- Occasional doubles do not negatively impact yield. A true planter double, or 2 seeds held in 1 cell of the planter meter, is not necessarily a bad thing. First of all, there is at least enough increase in yield from a double to offset the cost of the extra seed that is being planted. And if having an occasional double (i.e. 1-2%) helps ensure fewer or no skips, then such an outcome would be preferred. This would be the case if adjusting the planter vacuum setting upward could reduce the occurrence of empty cells, even if the higher vacuum setting increases doubles slightly.
Past inconsistent research results explained
There are several explanations for the lack of agreement in the results from past plant spacing studies, which were all conducted by highly-qualified researchers. First of all, different planting outcomes that contribute to SD, CoV or singulation can have completely different effects on individual plant yield (Table 2). Skips are highly detrimental to yield, doubles can be slightly positive, and misplaced plants have no effect on yield until plants are displaced from their preferred location by more than 1/2 the normal plant-to-plant distance. Second, no 2 fields can be expected to have the same amount or combination of non-ideal planting outcomes. Thus, it is no wonder that comparisons from aggregated, plot- or field-wide plant spacing studies are contradictory if the sources of plant spacing non-uniformity are not considered. Unfortunately, this lack of consideration has been true of most plant spacing studies.
Table 2. The contribution of 5 common non-ideal planting outcomes to 2 statistics used to describe seed and plant spacing uniformity, including Coefficient of Variation and Standard Deviation.
*Compared to perfect plant spacing.
Plant Population assumed - 34,848/acre or mean spacing - 6.0 in.
Other sources of confounding include the manner in which some field experiments have been conducted. For example, some studies have used highly artificial groupings of plants to achieve predetermined levels of plant spacing variability. In addition to being unrepresentative of "real-world" conditions, they often employ only different levels of misplaced plants (no skips or doubles) to achieve the desired spacing treatments. Table 1 and Table 2 indicate that these types of plant arrangements will have little to no impact on yield. Other plant spacing studies may have been compromised by the use of overplanting and thinning to achieve the desired plant spacing arrangements and populations. These practices are potentially confounding because corn plants can sense the presence of neighboring plants beginning very shortly after emergence due to subtle differences in the ratios of red: far red light they receive (Liu et al., 2009). These light quality differences can act as an early signal of pending competition that can initiate a shade avoidance response in the remaining plants. Thus overplanting and thinning can unintentionally result in plants that have been preconditioned to exhibit less favorable crop architecture and lower grain yield potential.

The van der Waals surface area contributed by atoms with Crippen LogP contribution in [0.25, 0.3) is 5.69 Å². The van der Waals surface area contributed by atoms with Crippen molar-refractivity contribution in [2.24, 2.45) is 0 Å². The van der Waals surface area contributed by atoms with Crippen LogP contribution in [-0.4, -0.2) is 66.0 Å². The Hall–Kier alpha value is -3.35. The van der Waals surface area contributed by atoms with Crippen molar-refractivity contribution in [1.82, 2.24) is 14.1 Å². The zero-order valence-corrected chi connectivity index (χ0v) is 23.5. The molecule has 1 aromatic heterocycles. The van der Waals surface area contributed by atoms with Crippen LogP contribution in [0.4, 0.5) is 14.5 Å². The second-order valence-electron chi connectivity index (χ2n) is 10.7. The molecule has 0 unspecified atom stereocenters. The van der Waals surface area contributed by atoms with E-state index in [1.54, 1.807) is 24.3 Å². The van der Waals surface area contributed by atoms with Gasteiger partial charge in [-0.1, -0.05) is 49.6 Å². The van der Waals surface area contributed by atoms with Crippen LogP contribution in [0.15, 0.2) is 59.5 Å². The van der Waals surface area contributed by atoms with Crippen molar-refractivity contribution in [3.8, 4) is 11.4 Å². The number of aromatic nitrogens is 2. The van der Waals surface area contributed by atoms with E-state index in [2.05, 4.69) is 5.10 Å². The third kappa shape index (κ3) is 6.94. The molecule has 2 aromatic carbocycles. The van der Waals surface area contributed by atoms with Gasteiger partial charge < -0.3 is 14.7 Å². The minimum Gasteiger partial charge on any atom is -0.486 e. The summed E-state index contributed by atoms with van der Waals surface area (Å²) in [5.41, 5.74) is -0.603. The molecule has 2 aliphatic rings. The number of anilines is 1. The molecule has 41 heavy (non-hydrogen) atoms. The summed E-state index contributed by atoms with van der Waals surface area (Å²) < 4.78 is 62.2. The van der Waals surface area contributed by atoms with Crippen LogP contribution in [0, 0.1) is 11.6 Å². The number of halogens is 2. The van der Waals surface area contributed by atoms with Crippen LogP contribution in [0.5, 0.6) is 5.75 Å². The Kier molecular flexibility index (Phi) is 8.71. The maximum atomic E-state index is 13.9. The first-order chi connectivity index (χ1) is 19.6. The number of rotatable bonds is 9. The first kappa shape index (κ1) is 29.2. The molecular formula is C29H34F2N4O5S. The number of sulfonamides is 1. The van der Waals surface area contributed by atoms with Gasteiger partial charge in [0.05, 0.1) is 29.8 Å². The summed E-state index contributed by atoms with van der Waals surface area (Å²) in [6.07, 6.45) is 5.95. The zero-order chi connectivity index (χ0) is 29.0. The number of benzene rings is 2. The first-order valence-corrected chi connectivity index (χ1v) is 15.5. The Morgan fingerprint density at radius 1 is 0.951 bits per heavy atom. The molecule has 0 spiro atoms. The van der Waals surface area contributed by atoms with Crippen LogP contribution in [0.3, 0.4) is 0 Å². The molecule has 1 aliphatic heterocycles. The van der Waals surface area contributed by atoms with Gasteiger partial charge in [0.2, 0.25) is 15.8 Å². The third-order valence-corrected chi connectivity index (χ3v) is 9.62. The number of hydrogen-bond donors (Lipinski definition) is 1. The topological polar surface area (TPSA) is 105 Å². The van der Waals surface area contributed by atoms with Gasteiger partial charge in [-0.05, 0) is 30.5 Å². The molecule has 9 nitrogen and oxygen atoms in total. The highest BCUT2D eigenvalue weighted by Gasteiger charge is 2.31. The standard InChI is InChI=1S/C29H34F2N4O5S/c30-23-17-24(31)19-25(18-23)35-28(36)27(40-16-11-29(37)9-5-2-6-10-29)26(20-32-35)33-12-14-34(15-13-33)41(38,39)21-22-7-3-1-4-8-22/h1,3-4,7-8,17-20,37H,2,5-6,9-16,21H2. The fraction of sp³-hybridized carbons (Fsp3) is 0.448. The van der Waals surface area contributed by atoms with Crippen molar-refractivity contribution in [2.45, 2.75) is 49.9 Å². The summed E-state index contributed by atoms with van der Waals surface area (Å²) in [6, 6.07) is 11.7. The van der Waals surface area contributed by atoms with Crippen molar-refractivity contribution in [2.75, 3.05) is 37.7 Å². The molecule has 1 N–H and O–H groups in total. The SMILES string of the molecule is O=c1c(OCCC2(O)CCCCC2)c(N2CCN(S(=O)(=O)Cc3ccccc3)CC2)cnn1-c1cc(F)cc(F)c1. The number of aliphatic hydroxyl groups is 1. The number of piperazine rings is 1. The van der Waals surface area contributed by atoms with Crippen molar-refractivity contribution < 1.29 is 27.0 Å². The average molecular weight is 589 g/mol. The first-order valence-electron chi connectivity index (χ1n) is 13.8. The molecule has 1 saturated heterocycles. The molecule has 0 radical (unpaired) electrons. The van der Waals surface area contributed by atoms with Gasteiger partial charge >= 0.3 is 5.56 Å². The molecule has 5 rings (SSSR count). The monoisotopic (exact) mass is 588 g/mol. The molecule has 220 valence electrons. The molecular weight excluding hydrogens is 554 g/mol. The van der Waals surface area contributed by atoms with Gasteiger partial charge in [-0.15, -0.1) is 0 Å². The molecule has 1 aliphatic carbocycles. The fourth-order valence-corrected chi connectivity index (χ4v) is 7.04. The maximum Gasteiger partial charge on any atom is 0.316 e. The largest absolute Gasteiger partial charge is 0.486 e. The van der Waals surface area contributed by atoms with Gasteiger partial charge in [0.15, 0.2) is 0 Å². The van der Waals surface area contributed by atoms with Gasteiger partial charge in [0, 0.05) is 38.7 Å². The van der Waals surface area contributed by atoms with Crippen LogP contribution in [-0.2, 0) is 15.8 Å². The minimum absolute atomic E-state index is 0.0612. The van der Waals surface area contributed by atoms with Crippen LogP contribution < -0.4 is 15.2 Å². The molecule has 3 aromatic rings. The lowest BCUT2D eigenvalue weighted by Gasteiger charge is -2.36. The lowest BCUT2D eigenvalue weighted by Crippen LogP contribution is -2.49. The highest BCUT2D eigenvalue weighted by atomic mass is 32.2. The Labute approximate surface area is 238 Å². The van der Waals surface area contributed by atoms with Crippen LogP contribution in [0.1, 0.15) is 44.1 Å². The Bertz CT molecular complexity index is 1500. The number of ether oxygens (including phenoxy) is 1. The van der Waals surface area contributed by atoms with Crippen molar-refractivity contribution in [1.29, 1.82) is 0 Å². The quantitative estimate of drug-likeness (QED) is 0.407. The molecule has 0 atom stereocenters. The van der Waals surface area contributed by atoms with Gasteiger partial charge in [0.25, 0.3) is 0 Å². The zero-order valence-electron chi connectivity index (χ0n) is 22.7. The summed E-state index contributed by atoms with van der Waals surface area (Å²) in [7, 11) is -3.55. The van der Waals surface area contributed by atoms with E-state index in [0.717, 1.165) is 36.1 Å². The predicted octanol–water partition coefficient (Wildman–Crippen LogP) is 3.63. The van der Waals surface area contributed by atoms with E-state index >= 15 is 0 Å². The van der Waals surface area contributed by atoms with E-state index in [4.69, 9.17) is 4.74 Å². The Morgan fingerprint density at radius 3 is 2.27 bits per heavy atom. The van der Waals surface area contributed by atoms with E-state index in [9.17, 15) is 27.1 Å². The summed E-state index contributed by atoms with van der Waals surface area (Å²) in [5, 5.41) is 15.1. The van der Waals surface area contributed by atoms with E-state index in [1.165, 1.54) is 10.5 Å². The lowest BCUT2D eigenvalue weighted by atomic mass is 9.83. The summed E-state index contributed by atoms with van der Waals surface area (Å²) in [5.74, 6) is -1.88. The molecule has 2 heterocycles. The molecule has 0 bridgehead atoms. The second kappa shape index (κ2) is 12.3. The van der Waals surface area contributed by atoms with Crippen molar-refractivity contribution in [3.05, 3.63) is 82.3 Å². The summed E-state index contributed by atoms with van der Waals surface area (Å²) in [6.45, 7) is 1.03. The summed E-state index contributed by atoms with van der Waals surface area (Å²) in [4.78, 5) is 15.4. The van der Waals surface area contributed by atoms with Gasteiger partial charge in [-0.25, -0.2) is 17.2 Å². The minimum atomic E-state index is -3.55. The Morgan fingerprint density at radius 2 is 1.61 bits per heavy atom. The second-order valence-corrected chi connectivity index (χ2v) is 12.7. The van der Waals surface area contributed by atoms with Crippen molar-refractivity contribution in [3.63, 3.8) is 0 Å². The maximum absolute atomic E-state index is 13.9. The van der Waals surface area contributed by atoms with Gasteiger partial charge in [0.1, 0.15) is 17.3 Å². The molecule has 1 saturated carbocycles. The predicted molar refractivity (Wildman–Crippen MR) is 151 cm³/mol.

In contrast, when individual plant yields arising from different planting outcomes are considered, research results have been amazingly consistent. For example, Nafziger (1996) found that 10% skips in 4 Illinois experiments resulted in an average 8.1% decrease in yield (at 30,000 plants/acre) while the findings from the Pioneer study (Doerge et al., 2002) measured a corresponding 8.9% yield decrease (at a similar plant population). Likewise, the Illinois studies measured a yield increase of 4.2% for 10% doubles while the Pioneer data revealed a 4.7% yield increase. These similarities are notable since the genetics used in these two sets of experiments were released at least a decade apart.
Clearly, the key messages on within-row plant spacing uniformity are:
- it does impact grain yield and can be explained
- whole-field impacts on grain yield are usually relatively small, averaging about 1 to 2%
- growers should work to minimize or eliminate skips and not worry about occasional doubles or slightly misplaced plants